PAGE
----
Category Archives: Sociocybernetics

What is Sociocybernetics?

Socio­cy­ber­net­ics is the appli­ca­tion of sys­tems think­ing and cyber­net­ic prin­ci­ples in soci­ol­o­gy and oth­er social sci­ences in order to analyse social phe­nom­e­na regard­ing their com­plex­i­ty and dynam­ics. Research inter­est focused on han­dling com­plex­i­ty. A sys­temic view is an obser­va­tion attempt­ing to trace the diver­si­ty of inter­ac­tion in real­i­ty instead of ana­lyt­i­cal­ly iso­lat­ing indi­vid­ual causal rela­tions and explor­ing them in their entire depth. Sys­tems are defined by a cer­tain form of dis­tinc­tion from their envi­ron­ment. It is not causal­i­ty but the mutu­al influ­ence of dynam­ic self-reg­u­lat­ing sys­tems that research focus­es on. With a cyber­net­ic approach, one has opt­ed for the exam­i­na­tion of the basic forms from which the inter­nal order of a sys­tem results rather than for observ­ing indi­vid­ual prop­er­ties.

Cybernetic Principles

Opt­ing for a cyber­net­ic approach in research means accept­ing a num­ber of fun­da­men­tal prin­ci­ples that are not always unam­bigu­ous­ly defined in lit­er­a­ture but can be best described as a par­tic­u­lar mode of thought, as a par­a­digm, or – as Gor­don Pask once put it – as an art, phi­los­o­phy or also a way of life. While math­e­mati­cian Nor­bert Wiener stress­es the aspects of con­trol and com­mu­ni­ca­tion in nat­ur­al sci­ence and human­i­ties con­texts, neu­ro-philoso­pher War­ren McCul­loch defines cyber­net­ics as an epis­te­mol­o­gy deal­ing with the gen­er­a­tion of knowl­edge by com­mu­ni­ca­tion. Man­age­ment con­sul­tant Stafford Beer regards cyber­net­ics as the sci­ence of organ­i­sa­tion. To Lud­wig von Berta­lanffy, cyber­net­ic sys­tems are a spe­cial case of sys­tems dif­fer­ing from oth­er sys­tems by the prin­ci­ple of self-reg­u­la­tion. As a sci­en­tif­ic dis­ci­pline, cyber­net­ics dis­tin­guish­es itself by con­cen­trat­ing on the research of con­trol mech­a­nisms, bas­ing its activ­i­ties on infor­ma­tion and feed­back as key con­cepts. Wal­ter Buck­ley for­mu­lates the con­text in a sim­i­lar man­ner by regard­ing con­cepts such as infor­ma­tion, com­mu­ni­ca­tion, cyber­net­ics, self-reg­u­la­tion and self-organ­i­sa­tion as well as adapt­abil­i­ty as sub-areas of gen­er­al sys­tems the­o­ry. Sys­tems the­o­ry is under­stood here not so much as a uni­form the­o­ry but more as a the­o­ret­i­cal frame­work and a set of method­olog­i­cal tools that can be applied in dif­fer­ent fields of research. To Heinz von Foer­ster the fun­da­men­tal prin­ci­ple of cyber­net­ic is self-ref­er­en­tial­i­ty. He speaks of cir­cu­lar­i­ty, refer­ring to all con­cepts that can be applied on them­selves, process­es in which a state ulti­mate­ly repro­duces itself.

Unity of Sciences and Humanities

What is high­ly sig­nif­i­cant and is again and again point­ed out by all authors is that cyber­net­ics can­not be restrict­ed to a spe­cial field of research objects. This meta-dis­ci­pli­nary view and its inter­dis­ci­pli­nary options for appli­ca­tion would already suf­fice to dis­tin­guish cyber­net­ics in an aca­d­e­m­ic world that is still char­ac­terised by the the­o­ret­i­cal and method­i­cal dual­ism of nat­ur­al sci­ences and the human­i­ties. Sim­i­lar fun­da­men­tal prin­ci­ples of organ­is­ing indi­vid­ual ele­ments as a sys­temic whole can be found in organ­isms, in soci­ety, and in tech­ni­cal arte­facts. In the first chap­ter of “An Intro­duc­tion to Cyber­net­ics”, Ash­by writes that cyber­net­ics “treats not things but ways of behav­ing. It does not ask ‘What is a thing?’ but ‘What does it do?’”. Biol­o­gist Hum­ber­to Mat­u­rana express­es this in a sim­i­lar way in his answer to the ques­tion of life. Accord­ing to Mat­u­rana, the ques­tion of life can­not be answered by seek­ing the nec­es­sary prop­er­ties of the ele­ments con­sti­tut­ing liv­ing organ­isms, but by trac­ing the fun­da­men­tal organ­i­sa­tion­al prin­ci­ples in which “liv­ing sys­tems” acquire their iden­ti­ty and through which liv­ing sys­tems dif­fer from non-liv­ing sys­tems. What Niklas Luh­mann fas­ci­nates about cyber­net­ics is that the prob­lem of con­stan­cy and invari­ance of sys­tems is tak­en up and explained in a high­ly com­plex, change­able world. This “qual­i­fies cyber­net­ics as an uncom­pro­mis­ing­ly non-onto­log­i­cal research approach and reveals a sur­pris­ing prox­im­i­ty to the func­tion­al­ist sys­tems the­o­ry of soci­ol­o­gy” (Luh­mann 1968).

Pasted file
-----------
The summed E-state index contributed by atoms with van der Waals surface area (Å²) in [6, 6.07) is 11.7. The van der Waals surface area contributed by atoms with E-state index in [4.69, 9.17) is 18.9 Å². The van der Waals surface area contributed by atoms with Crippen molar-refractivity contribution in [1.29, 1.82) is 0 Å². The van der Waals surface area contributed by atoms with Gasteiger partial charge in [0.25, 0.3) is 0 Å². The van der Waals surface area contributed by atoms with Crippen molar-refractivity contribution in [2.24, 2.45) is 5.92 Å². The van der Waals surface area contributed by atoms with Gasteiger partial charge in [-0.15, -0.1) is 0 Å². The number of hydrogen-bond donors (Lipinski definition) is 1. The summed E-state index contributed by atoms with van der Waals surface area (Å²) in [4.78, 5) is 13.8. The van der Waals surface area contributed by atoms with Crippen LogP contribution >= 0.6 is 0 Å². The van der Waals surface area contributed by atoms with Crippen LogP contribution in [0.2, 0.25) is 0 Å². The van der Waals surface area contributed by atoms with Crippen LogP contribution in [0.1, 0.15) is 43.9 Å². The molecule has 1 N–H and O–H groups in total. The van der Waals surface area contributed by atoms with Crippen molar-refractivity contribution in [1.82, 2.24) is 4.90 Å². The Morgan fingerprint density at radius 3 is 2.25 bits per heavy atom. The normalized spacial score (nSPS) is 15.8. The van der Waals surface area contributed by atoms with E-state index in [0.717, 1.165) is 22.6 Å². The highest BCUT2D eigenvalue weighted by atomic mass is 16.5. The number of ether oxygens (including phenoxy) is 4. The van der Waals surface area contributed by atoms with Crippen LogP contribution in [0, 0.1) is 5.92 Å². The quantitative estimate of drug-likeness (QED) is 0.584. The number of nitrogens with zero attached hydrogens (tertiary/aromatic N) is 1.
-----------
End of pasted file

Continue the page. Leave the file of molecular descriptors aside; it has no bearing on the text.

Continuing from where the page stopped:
Information: Third Factor alongside Matter and Energy

Sys­tem process­es, espe­cial­ly the rela­tion between the sys­tem and the envi­ron­ment, are under­stood as “infor­ma­tion­al process­es” in which con­tin­gen­cies exist and selec­tion occurs rather than as neces­si­ties in the sense of a strict causal­i­ty. Infor­ma­tion is often referred to as a func­tion of the organ­i­sa­tion of sys­tems. Some nat­ur­al sci­en­tists regard infor­ma­tion as a “third fac­tor” next to mat­ter and con­scious­ness (v. Weizsäck­er 1974) or mat­ter and ener­gy (Stonier 1990). The pur­pose­ful influ­enc­ing of social phe­nom­e­na always amounts to an attempt to inter­vene in high­ly com­plex sys­tems with self-organ­is­ing (dis­si­pa­tive) struc­tures. These sys­tems respond to attempts to reg­u­late them com­ing from their envi­ron­ment only on the basis of their inter­nal struc­ture. Thus reg­u­la­tion has to han­dle the phe­nom­e­non of the deter­mined­ness of sys­tems’ struc­tures.